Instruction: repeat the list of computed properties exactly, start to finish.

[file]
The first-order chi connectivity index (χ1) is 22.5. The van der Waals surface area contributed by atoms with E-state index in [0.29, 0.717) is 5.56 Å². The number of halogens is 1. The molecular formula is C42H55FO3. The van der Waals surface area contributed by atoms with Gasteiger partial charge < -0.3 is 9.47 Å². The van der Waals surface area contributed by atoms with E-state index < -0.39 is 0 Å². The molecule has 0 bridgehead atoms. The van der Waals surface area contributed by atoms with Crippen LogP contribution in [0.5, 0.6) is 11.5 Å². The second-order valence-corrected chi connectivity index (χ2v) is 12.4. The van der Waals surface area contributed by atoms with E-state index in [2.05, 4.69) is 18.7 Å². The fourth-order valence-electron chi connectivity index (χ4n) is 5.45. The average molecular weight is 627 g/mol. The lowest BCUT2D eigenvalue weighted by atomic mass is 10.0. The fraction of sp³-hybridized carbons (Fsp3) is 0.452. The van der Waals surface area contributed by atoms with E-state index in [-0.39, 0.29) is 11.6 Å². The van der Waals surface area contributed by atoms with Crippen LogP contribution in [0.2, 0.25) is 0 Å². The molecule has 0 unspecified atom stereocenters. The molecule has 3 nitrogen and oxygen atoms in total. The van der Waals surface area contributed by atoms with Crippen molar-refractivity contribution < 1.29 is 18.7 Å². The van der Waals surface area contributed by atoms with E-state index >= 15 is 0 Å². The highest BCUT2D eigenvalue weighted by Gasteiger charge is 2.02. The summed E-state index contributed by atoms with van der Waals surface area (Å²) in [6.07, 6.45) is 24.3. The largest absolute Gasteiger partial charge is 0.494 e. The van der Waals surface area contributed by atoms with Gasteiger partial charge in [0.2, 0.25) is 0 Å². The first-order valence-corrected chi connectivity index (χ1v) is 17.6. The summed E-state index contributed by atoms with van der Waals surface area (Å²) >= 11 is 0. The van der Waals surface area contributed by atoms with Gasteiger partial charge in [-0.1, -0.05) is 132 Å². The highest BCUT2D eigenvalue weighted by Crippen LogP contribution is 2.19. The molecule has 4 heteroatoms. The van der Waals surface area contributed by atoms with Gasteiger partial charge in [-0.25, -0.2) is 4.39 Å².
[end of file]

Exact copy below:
The first-order chi connectivity index (χ1) is 22.5. The van der Waals surface area contributed by atoms with E-state index in [0.29, 0.717) is 5.56 Å². The number of halogens is 1. The molecular formula is C42H55FO3. The van der Waals surface area contributed by atoms with Gasteiger partial charge < -0.3 is 9.47 Å². The van der Waals surface area contributed by atoms with E-state index < -0.39 is 0 Å². The molecule has 0 bridgehead atoms. The van der Waals surface area contributed by atoms with Crippen LogP contribution in [0.5, 0.6) is 11.5 Å². The second-order valence-corrected chi connectivity index (χ2v) is 12.4. The van der Waals surface area contributed by atoms with E-state index in [2.05, 4.69) is 18.7 Å². The fourth-order valence-electron chi connectivity index (χ4n) is 5.45. The average molecular weight is 627 g/mol. The lowest BCUT2D eigenvalue weighted by atomic mass is 10.0. The fraction of sp³-hybridized carbons (Fsp3) is 0.452. The van der Waals surface area contributed by atoms with E-state index in [-0.39, 0.29) is 11.6 Å². The van der Waals surface area contributed by atoms with Crippen LogP contribution in [0.2, 0.25) is 0 Å². The molecule has 0 unspecified atom stereocenters. The molecule has 3 nitrogen and oxygen atoms in total. The van der Waals surface area contributed by atoms with Crippen molar-refractivity contribution < 1.29 is 18.7 Å². The van der Waals surface area contributed by atoms with E-state index >= 15 is 0 Å². The highest BCUT2D eigenvalue weighted by Gasteiger charge is 2.02. The summed E-state index contributed by atoms with van der Waals surface area (Å²) in [6.07, 6.45) is 24.3. The largest absolute Gasteiger partial charge is 0.494 e. The van der Waals surface area contributed by atoms with Gasteiger partial charge in [0.2, 0.25) is 0 Å². The first-order valence-corrected chi connectivity index (χ1v) is 17.6. The summed E-state index contributed by atoms with van der Waals surface area (Å²) >= 11 is 0. The van der Waals surface area contributed by atoms with Gasteiger partial charge in [-0.1, -0.05) is 132 Å². The highest BCUT2D eigenvalue weighted by Crippen LogP contribution is 2.19. The molecule has 4 heteroatoms. The van der Waals surface area contributed by atoms with Gasteiger partial charge in [-0.25, -0.2) is 4.39 Å².